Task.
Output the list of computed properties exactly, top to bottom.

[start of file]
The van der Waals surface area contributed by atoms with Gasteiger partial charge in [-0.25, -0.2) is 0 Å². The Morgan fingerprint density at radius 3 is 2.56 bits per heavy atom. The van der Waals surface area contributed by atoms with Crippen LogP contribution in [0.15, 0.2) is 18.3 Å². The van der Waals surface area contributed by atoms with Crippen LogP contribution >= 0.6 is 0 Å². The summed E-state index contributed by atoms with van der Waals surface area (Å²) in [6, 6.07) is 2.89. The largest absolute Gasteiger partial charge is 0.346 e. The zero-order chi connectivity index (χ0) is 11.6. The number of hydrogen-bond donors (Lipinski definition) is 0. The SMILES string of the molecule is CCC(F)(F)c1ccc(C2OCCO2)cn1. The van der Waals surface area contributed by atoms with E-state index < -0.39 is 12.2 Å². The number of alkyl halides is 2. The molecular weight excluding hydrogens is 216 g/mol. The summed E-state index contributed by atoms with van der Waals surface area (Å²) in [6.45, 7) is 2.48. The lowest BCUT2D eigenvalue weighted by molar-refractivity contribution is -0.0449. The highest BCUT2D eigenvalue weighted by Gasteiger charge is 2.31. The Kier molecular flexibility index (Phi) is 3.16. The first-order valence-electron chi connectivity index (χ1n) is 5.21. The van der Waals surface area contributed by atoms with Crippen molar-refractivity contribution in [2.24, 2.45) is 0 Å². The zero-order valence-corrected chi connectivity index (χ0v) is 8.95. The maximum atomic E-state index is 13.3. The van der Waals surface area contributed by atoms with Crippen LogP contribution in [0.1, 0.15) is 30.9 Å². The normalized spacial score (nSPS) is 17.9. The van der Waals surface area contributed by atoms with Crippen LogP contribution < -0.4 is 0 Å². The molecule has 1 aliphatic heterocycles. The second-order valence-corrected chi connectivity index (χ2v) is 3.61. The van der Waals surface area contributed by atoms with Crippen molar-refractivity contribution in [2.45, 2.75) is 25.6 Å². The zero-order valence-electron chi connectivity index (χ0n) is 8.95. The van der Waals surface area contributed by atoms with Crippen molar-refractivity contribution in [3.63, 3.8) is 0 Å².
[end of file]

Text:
The van der Waals surface area contributed by atoms with Gasteiger partial charge in [-0.25, -0.2) is 0 Å². The Morgan fingerprint density at radius 3 is 2.56 bits per heavy atom. The van der Waals surface area contributed by atoms with Crippen LogP contribution in [0.15, 0.2) is 18.3 Å². The van der Waals surface area contributed by atoms with Crippen LogP contribution >= 0.6 is 0 Å². The summed E-state index contributed by atoms with van der Waals surface area (Å²) in [6, 6.07) is 2.89. The largest absolute Gasteiger partial charge is 0.346 e. The zero-order chi connectivity index (χ0) is 11.6. The number of hydrogen-bond donors (Lipinski definition) is 0. The SMILES string of the molecule is CCC(F)(F)c1ccc(C2OCCO2)cn1. The van der Waals surface area contributed by atoms with E-state index < -0.39 is 12.2 Å². The number of alkyl halides is 2. The molecular weight excluding hydrogens is 216 g/mol. The summed E-state index contributed by atoms with van der Waals surface area (Å²) in [6.45, 7) is 2.48. The lowest BCUT2D eigenvalue weighted by molar-refractivity contribution is -0.0449. The highest BCUT2D eigenvalue weighted by Gasteiger charge is 2.31. The Kier molecular flexibility index (Phi) is 3.16. The first-order valence-electron chi connectivity index (χ1n) is 5.21. The van der Waals surface area contributed by atoms with Crippen molar-refractivity contribution in [2.24, 2.45) is 0 Å². The zero-order valence-corrected chi connectivity index (χ0v) is 8.95. The maximum atomic E-state index is 13.3. The van der Waals surface area contributed by atoms with Crippen LogP contribution in [0.1, 0.15) is 30.9 Å². The normalized spacial score (nSPS) is 17.9. The van der Waals surface area contributed by atoms with Crippen LogP contribution < -0.4 is 0 Å². The molecule has 1 aliphatic heterocycles. The second-order valence-corrected chi connectivity index (χ2v) is 3.61. The van der Waals surface area contributed by atoms with Crippen molar-refractivity contribution in [2.45, 2.75) is 25.6 Å². The zero-order valence-electron chi connectivity index (χ0n) is 8.95. The van der Waals surface area contributed by atoms with Crippen molar-refractivity contribution in [3.63, 3.8) is 0 Å².